One of the men who killed a teacher and four students in a school shooting a decade ago faces two new felony charges accusing him of stealing a debit card as he awaited sentencing in a separate case.
A federal jury convicted Mitchell Johnson, 23, of a weapons charge in January. On Feb. 2, Bentonville police arrested Johnson after officers said they found a small amount of marijuana in his possession while he worked as a clerk at a local Fast Trip gas station.
Charges filed Wednesday in Benton County Circuit Court allege Johnson took a debit card left by a Fast Trip customer. Johnson faces felony charges of theft and identity fraud that could bring up to 30 years in prison. Among other things, a police affidavit said, the card was used for purchases at the gas station and at a fast-food restaurant.
In 1998, Johnson, then 13, and Andrew Golden, then 11, opened fire at Jonesboro Westside Middle School, killing an English teacher and four students ages 11 and 12. Ten other people were wounded. It was one of a series of schoolboy shootings that shocked the nation around that time, including the Columbine massacre in Colorado the following year.
At the time of the Jonesboro shooting, Arkansas had the means to hold Johnson and Golden only until age 18. Federal prosecutors secured convictions on weapons charges that kept them in prison until age 21.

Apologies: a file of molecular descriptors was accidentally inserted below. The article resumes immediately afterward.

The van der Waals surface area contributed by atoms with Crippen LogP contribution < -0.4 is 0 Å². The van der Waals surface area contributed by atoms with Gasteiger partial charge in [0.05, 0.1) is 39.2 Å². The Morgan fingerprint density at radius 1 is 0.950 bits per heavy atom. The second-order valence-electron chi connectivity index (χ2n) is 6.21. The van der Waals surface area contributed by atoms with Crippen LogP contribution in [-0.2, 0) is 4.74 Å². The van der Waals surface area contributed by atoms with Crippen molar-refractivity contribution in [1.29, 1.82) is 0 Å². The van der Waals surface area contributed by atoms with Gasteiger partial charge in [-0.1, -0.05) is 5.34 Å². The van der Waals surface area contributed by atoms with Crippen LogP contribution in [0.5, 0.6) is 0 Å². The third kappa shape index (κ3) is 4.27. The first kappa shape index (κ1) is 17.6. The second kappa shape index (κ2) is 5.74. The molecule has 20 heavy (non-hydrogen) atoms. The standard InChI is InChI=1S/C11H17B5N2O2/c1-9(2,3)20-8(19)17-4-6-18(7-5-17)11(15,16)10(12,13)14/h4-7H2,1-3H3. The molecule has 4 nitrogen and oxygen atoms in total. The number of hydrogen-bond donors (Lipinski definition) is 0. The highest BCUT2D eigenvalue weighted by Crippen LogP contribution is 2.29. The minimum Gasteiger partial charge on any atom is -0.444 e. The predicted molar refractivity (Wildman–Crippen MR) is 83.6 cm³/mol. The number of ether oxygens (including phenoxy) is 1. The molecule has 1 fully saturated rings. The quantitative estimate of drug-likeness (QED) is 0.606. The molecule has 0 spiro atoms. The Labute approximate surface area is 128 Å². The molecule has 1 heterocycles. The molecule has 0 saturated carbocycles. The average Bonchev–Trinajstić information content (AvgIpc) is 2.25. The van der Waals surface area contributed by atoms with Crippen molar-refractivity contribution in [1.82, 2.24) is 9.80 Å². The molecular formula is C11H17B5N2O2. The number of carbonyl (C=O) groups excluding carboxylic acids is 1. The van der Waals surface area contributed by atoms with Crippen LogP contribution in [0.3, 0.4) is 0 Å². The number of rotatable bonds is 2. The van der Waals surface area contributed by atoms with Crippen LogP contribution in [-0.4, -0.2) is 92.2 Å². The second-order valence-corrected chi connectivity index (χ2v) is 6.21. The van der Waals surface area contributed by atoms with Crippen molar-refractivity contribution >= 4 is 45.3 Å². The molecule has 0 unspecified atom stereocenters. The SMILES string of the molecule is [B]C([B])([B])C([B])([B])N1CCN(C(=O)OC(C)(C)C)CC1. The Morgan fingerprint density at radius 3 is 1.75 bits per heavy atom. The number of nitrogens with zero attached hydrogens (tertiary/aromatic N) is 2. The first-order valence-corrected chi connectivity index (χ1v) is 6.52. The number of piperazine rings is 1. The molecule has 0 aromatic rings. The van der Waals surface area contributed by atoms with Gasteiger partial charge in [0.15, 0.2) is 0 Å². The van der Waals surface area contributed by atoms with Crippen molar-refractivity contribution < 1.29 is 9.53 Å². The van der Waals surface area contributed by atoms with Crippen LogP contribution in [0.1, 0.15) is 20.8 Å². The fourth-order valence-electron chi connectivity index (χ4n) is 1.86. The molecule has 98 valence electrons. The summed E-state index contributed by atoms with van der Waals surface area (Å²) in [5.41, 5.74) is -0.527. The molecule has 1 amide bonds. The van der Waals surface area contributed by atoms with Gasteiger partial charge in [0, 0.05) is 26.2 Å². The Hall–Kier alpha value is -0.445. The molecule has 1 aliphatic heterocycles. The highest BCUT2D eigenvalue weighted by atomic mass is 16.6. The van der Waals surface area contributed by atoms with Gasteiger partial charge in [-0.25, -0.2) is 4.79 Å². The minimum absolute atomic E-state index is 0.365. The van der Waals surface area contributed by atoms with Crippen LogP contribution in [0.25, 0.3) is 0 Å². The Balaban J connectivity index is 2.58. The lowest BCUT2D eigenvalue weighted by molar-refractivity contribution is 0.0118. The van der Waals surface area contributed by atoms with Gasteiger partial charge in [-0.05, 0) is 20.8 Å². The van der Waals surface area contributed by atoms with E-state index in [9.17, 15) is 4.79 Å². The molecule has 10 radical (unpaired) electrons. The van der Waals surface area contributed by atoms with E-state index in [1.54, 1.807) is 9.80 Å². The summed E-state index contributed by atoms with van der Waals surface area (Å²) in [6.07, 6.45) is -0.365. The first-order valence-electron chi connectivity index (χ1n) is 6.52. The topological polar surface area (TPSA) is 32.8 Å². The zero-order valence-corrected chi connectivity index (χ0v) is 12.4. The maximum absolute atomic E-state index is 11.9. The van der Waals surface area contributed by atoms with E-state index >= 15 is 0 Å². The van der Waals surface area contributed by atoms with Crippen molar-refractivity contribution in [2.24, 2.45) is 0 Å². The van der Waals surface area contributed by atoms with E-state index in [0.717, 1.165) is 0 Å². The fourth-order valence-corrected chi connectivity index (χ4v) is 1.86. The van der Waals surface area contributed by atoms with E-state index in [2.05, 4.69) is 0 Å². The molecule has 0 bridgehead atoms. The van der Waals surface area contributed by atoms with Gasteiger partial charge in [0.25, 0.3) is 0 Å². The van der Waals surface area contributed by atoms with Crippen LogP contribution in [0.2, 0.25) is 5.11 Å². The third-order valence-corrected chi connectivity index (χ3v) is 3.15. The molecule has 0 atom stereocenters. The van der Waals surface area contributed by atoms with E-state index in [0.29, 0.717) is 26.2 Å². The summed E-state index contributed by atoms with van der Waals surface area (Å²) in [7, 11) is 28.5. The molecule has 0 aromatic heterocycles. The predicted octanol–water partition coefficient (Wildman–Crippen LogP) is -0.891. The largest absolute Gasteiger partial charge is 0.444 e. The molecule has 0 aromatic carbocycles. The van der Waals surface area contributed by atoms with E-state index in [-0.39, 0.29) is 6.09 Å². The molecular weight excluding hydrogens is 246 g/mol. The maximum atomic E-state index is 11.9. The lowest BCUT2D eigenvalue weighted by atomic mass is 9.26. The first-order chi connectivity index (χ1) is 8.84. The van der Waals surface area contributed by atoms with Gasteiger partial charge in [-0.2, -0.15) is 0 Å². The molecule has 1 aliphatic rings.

Convictions and arrests
He got in trouble again in January 2007 when deputies in northwest Arkansas said they found marijuana in his pocket during a traffic stop. Though Johnson initially faced a misdemeanor, federal prosecutors took over the case under a law barring gun ownership by users of a controlled substance.
He was convicted in that case last month and faces up to 10 years in prison. Bond was revoked after his February arrest and he remains held in the Benton County Jail until his sentencing date.
Benton County Prosecutor Van Stone said Johnson also could face a misdemeanor drug possession charge from his February arrest.
"We hope the federal authorities will be able to use this most recent arrest and charge as part of their sentencing," Stone said.
Court officials said their records showed no attorney assigned to the new case. John B. Schisler, Johnson's federal public defender in the weapons case, said Thursday he had no comment on the new charges.